WEEK 14 ends 5 April Center Frame Center Framed composition is a great way to isolate your subject. Use this Portrait knowledge to create a portrait that exhibits loneliness.
WEEK 15 ends 12 April Anonymous This week's inspiration is Anonymous. Interpret this how you wish.
WEEK 16 ends 19 April Shadow Tell a story. Make it compelling while only using shadow.
WEEK 17 ends 26 April Balance Balanced composition is pretty straightforward unless you are trying to shoot in the "Accidental Renaissance" style. So shoot a balanced image in the Accidental Renaissance style.
WEEK 18 ends 3 May Weight or Mass Heavy as a stone, light as a feather. Find inspiration and shoot an amazing photograph.
WEEK 19 ends 10 May Ageing Love it or hate it, ageing is something we all experience. So tell us the story of Aging in a single photograph.
WEEK 20 ends 17 May Negative Space Create a powerful landscape using Negative Space.
WEEK 21 ends 24 May Serenity What does Serenity mean to you?
WEEK 22 ends 31 May Stranger It is easy to tell the story of someone you know. So for this week's challenge, I want you to tell the story of a stranger.
WEEK 23 ends 7 June Leading Lines You have already used leading lines to show Infinity. Now try to use strong leading lines in food photography.
WEEK 24 ends 14 June Who inspires you Inspiration comes from many places. Tell us about who inspires you.
WEEK 25 ends 21 June Freedom Freedom means many things to many people. Tell us a story about what Freedom means to you.
WEEK 26 ends 28 June Geometry We live in a world surrounded by geometry. Use Geometry in your photo this week.
WEEK 27 ends 5 July Gratitude What are you grateful for? Show us.
WEEK 28 ends 12 July Your Culture Photographers participating in the challenge come from nearly every country and culture. Tell us the story of your culture.
WEEK 29 ends 19 July Depth of Field Depth of Field is a great way to isolate your subject. Instead, for the challenge though I want you to use DoF to make a subject appear part of something larger.
WEEK 30 ends 26 July Exit "Every exit is an entry to somewhere else". Be inspired by the Exit this week.
WEEK 31 ends 2 August Friends and Family Telling the story of someone you know well is sometimes the hardest story to tell.
WEEK 32 ends 9 August Frame within the Using only natural elements frame your subject. No actual picture frames allowed.
WEEK 33 ends 16 August Tell a Lie It is said that the "Camera Never Lies". Prove it wrong.
WEEK 34 ends 23 August Color without Color Tell a colourful story, but do it in black and white.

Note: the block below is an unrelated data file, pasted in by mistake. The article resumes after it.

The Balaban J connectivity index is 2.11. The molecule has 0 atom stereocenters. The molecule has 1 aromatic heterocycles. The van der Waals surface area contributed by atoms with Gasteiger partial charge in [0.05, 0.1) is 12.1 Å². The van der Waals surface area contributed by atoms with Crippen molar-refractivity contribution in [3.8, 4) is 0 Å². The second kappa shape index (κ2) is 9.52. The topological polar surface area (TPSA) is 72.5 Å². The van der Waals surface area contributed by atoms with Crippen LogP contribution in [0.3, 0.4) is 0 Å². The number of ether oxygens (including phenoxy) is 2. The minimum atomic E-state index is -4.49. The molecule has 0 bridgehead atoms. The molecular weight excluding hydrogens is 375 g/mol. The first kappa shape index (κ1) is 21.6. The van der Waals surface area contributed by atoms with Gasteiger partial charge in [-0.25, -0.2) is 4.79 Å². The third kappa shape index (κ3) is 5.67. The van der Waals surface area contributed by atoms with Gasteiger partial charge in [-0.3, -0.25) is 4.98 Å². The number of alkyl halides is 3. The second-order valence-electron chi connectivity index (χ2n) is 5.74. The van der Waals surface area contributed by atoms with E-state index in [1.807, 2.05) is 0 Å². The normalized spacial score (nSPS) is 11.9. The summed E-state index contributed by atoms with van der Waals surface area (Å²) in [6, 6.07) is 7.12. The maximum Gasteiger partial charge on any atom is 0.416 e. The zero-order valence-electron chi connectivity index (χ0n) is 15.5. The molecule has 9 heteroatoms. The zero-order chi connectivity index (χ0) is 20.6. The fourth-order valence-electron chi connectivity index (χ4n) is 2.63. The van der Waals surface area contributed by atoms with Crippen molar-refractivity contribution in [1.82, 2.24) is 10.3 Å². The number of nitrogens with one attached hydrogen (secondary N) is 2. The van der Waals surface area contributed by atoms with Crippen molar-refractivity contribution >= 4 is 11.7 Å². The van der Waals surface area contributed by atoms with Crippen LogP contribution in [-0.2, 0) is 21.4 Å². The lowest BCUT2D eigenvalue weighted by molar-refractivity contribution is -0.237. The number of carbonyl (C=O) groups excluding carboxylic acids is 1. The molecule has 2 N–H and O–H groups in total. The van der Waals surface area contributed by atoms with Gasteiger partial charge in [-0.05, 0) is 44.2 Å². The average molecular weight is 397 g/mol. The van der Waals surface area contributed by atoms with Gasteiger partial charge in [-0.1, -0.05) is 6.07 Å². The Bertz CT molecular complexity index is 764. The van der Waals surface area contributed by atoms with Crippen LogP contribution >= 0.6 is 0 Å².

WEEK 35 ends 30 August Symmetry Portrait Symmetry is a strong compositional technique most often used in landscapes and architecture. So break the mold by using Symmetry in a portrait.
WEEK 36 ends 6 September Your Habits Some habits are good, and some are bad. Your inspiration this week is either.
WEEK 37 ends 13 September Seasons The weather is changing! Find inspiration in the seasons.
WEEK 38 ends 20 September Rule of Odds The rule of odds is easy enough to understand and employ. So use the rule of odds in an Urbanscape/Architecture photo.
WEEK 39 ends 27 September The Elements Earth, Fire, Wind, Rain, and Spirit. Find inspiration in the elements of our world.
WEEK 40 ends 4 October Modern Convenience What modern convenience of 2019 cannot you live without? Create an image that looks like an advertisement for your favourite Modern Convenience.
WEEK 41 ends 11 October Color Theory Color Theory is a huge part of a composition that most photographers don't explore. So it is time to explore it. Use Color Grading to create an image that looks like it is a still from a movie.
WEEK 42 ends 18 October Work Work Work Work, let it inspire you this week.
WEEK 43 ends 25 October Film-Noir Film Noir is a dark and moody type of photography well suited to storytelling. So tell us a story using Film Noir.
WEEK 44 ends 1 November Viewpoint Changing your viewpoint creates a different perspective and is often used by photographers to create interest. Shoot this week from the viewpoint of another person.
WEEK 45 ends 8 November Musical Music is part of the soul, so let it inspire you this week.
WEEK 46 ends 15 November 7 Deadly Sins The 7 deadly sins are Pride, Envy, Gluttony, Lust, Anger, Greed and Sloth. Tell us a compelling story about one of the 7 deadly sins.
WEEK 47 ends 22 November Rule of Thirds The rules of thirds is so popular because it is so versatile. This week use the rule of thirds to show emotion.
WEEK 48 ends 29 November Current Events What is happening in the world today? Be inspired by current events.
WEEK 49 ends 6 December Storms Storms are a powerful force of nature. Show us weather at its best.
WEEK 50 ends 13 December Patterns Patterns/Repetition are another well known compositional rule, but have you ever tried to use it in Macro Photography? Well, now you can!
WEEK 51 ends 20 December Food Be inspired by Food. Yes, it really is that easy this week. You made it this far you deserve the break. A sweet, delicious break.
WEEK 52 ends 27 December Self-Portrait In the first week, you took a self-portrait and told us who you think you are. To finish this off ,take a self-portrait that shows us who others think you are.